“In the beginning…” (John 1:1; ESV).  In our Holy Gospel, St. John takes us back to Genesis.  “In the beginning, God created the heavens and the earth” (Gen. 1:1).  “In the beginning was the Word, and the Word was with God, and the Word was God… All things were made through him, and without him was not anything made that was made” (John 1:1, 3).  It is this Word of God, the Second Person of the Holy Trinity, the eternal Son of God, who “became flesh and dwelt among us” (v. 14).  The Creator has come into His creation.  The Creator has come to make His dwelling in the midst of His creation, in the midst of His people, to tabernacle among them, to be one with them, to be one with you.  The Creator has come into your flesh to redeem you.  Because you could not ascend to Him, He has come down to you.  The Word, the Son of God, has come down to the sons and daughters of Adam and Eve, to be a Son of Adam, to undo all that Adam did and all that you have done, and make Adam and you sons of God once again.
            And He comes right into the midst of your broken mess of a life.  He doesn’t wait for you to be good enough or clean enough.  He doesn’t wait for you to polish up your life so that you and He can live in the delusion that everything is just fine without Him.  He knows just how screwed up everything is, just how screwed up you are.  He knows about your unfaithfulness, the things you do and say and think in secret.  He knows your selfishness, your pride, your loose tongue, your wandering eye.  You can hide those sins from yourself, but you can’t hide them from Jesus.  The good news of Christmas is that He comes to you, not even in spite of those things, but because of them, to deal with them, to take them away from you, to take them upon Himself and bear them to the cross.  That is why He had to be born as a real Man, fully Man, really born of a woman, real flesh and blood.  So that He could stand in for you and take the corruption of your flesh upon Himself, and so that He, even though He is God, could die.  For you.  So that you, being man, can live.  In Him.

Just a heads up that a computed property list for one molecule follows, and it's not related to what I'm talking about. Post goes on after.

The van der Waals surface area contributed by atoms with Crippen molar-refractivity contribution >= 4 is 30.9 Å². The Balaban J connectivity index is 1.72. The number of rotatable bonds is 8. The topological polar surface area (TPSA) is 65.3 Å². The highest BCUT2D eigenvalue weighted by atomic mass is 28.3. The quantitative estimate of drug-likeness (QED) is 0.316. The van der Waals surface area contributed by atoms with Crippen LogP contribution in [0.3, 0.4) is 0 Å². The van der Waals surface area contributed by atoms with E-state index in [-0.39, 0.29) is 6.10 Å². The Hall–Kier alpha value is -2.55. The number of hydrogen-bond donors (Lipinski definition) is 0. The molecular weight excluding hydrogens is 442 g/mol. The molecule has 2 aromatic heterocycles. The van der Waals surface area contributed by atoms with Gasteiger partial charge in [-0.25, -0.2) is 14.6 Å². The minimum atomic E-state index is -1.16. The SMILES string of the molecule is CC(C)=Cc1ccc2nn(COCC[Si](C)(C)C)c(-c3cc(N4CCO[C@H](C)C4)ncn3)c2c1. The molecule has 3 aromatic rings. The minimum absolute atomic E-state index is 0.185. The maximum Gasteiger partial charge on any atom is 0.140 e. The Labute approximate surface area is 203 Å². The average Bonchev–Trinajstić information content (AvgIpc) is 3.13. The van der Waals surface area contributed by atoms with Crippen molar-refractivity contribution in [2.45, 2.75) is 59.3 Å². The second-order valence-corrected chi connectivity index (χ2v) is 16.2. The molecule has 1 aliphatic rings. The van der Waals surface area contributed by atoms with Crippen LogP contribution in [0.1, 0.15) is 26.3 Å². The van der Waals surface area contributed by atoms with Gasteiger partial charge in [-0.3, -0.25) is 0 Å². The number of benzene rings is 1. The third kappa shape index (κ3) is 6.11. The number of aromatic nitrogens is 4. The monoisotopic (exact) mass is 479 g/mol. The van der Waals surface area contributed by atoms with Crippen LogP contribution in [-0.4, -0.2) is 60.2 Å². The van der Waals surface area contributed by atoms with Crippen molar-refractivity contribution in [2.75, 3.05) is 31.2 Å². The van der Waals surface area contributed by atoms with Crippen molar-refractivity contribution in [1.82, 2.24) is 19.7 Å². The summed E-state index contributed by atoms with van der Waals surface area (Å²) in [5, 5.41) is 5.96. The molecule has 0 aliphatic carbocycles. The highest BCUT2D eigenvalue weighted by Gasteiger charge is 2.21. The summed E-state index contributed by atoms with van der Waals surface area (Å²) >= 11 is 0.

You see, He comes into your mess of a life as Life in the midst of death, as Light in the midst of darkness.  All life has its source in the speaking of God.  The Word that became flesh and dwelt among us, “In him was life, and the life was the light of men” (v. 4).  And the thing about this Life from Jesus Christ, which is the Light of men, is that “The light shines in the darkness, and the darkness has not overcome it” (v. 5).  Your darkness, your sin, your sadness, your suffering, your death, cannot overcome the Light and Life that Jesus brings.  Christ Jesus is risen from the dead.  And He will raise you.  You have eternal life.  What happens when Jesus comes to you is that His Life dispels your death, takes over, encompasses you.  His Light dispels your darkness, shines into every corner of your body and soul, your heart and your mind, and completely envelopes you.  In Christ, all your sin is gone.  In Christ, your death is done.  In Christ, all that is wrong is right.  In Christ, you are a child of the heavenly Father.  You are not worthy, but He is.  He is your worthiness.  You are not good, but He is.  He is your goodness.  He is your righteousness.  He is your holiness.  In Him, you stand before God as a son, to inherit the Kingdom with Christ.  All of this is yours, not by works, but by faith.  By believing in Him.  By receiving Him, receiving your Christmas gift from God, your heavenly Father.  “But to all who did receive him, who believed in his name, he gave the right to become children of God” (v. 12). 
            You receive Him on your head and in your ears and in your mouth.  Water, Word, bread and wine, the Body and Blood born of the Virgin Mary.  He comes to you still in the humility of the Means of Grace.  He comes to you still right in the midst of your broken mess of a life.  He comes for the broken.  He comes for sinners.  How many of our members stay away from Church, stay away from the Body and Blood of Jesus, because they think their lives are just too broken and messy for Him?  Dear brothers and sisters, this should not be.  If your life is broken and messy and you know it, come.  This Supper is for you.  It is not the healthy who need a physician, but the sick (Luke 5:31).  Christmas is for broken people.  The Church is a hospital for sinners.  Christ comes to you here in the midst of your sickness and darkness and death.  To make you whole by His Life and Light.  That under these humble vessels you see His glory, “glory as of the only Son from the Father, full of grace and truth” (John 1:14).  That from His fullness you receive grace upon grace (v. 16).